Report of the Commission on Extraterritoriality in China, Peking, September 16, 1926

By Commission on Extraterritoriality in China | Go to book overview
SYNOPSIS OF PARAGRAPHS
PART I. PRESENT PRACTICE OF EXTRATERRITORIALITY IN CHINA
Title Paragraph
I. BRIEF HISTORICAL OUTLINE1
II. SOURCES5
III. FOREIGN COURTS8
(1) In general8
(2) Jurisdiction9
(3) Appeals13
(4) Laws applied14
(5) Prison facilities15
(6) General memoranda on foreign courts16
IV. CHINESE COURTS17
(1) In general17
(2) Jurisdiction and procedure19
(3) Appeals32
(4) Laws applied33
(5) Prison facilities34
V. OBSERVATIONS35
(1) Limitations upon China's jurisdictional freedom36
(2) Multiplicity of courts and diversity of laws37
(3) Inaccessibility of the courts38
(4) Competence and training of the personnel of the foreign courts39
(5) Procedure in appeals40
(6) Immunity of foreigners from the operation of Chinese regulations41
(7) Conflict of laws relating to the nationality of persons of Chinese origin42
(8) Irregular protection of Chinese43
(9) Absence of extradition arrangements45
(10) Inviolability of foreign premises46
(11) Restriction upon travel, trade, and residence47
(12) Mutual assistance between courts48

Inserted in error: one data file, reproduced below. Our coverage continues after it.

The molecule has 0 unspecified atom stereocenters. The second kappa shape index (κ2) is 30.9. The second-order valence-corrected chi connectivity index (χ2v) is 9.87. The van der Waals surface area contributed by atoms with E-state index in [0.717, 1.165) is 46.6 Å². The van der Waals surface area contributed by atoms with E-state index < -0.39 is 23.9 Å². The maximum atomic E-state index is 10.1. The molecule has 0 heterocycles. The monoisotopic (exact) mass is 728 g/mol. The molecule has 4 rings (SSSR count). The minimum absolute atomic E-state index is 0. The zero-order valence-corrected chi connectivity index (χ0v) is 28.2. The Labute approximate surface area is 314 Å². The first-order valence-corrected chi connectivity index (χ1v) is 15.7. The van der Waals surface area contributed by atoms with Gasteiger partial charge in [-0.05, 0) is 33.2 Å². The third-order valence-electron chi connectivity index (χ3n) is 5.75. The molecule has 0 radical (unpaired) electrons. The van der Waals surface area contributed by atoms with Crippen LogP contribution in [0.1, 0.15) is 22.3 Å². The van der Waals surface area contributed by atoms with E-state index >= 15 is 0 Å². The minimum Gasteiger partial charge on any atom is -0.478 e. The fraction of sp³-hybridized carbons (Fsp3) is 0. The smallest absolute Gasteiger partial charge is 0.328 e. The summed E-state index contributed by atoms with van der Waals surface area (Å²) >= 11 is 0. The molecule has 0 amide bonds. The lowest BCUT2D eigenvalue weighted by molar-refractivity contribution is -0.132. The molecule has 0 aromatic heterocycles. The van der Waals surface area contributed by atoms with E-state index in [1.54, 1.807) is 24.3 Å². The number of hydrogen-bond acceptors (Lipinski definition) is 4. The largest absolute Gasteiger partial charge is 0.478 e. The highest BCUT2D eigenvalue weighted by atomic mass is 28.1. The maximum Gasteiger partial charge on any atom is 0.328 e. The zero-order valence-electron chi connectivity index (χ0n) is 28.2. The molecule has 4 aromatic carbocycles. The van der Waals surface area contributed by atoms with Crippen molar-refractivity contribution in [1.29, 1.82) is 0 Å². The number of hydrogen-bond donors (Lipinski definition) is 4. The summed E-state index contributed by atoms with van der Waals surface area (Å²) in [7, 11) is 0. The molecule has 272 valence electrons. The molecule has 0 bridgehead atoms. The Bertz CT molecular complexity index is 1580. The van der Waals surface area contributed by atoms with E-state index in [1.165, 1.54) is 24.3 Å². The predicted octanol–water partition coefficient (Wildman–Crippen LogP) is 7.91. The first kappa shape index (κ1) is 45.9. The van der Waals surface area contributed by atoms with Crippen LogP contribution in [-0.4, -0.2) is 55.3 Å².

(13) Lawyers49
(14) Number of foreigners and foreign firms in China50
PART II. LAWS AND JUDICIAL SYSTEM OF CHINA
I. WORK OF CODIFICATION51
II. THE CONSTITUTION53
(1) The Provisional Constitution54
(2) The Constitutional Compact55
(3) The Constitution of 192356
(4) The status of the constitutions since October 192457
(5) The constitutions in their relation to Chinese law58
III. THE LAWS59
(1) Laws and regulations relating to criminal matters59
(i) The provisional criminal code59
(ii) The police offenses law60
(iii) The law relating to morphia62
(iv) The law governing military criminal cases and the law governing naval criminal cases63
(v) The law relating to the suppression of robbery, insurgency, and brigandage64

-xi-

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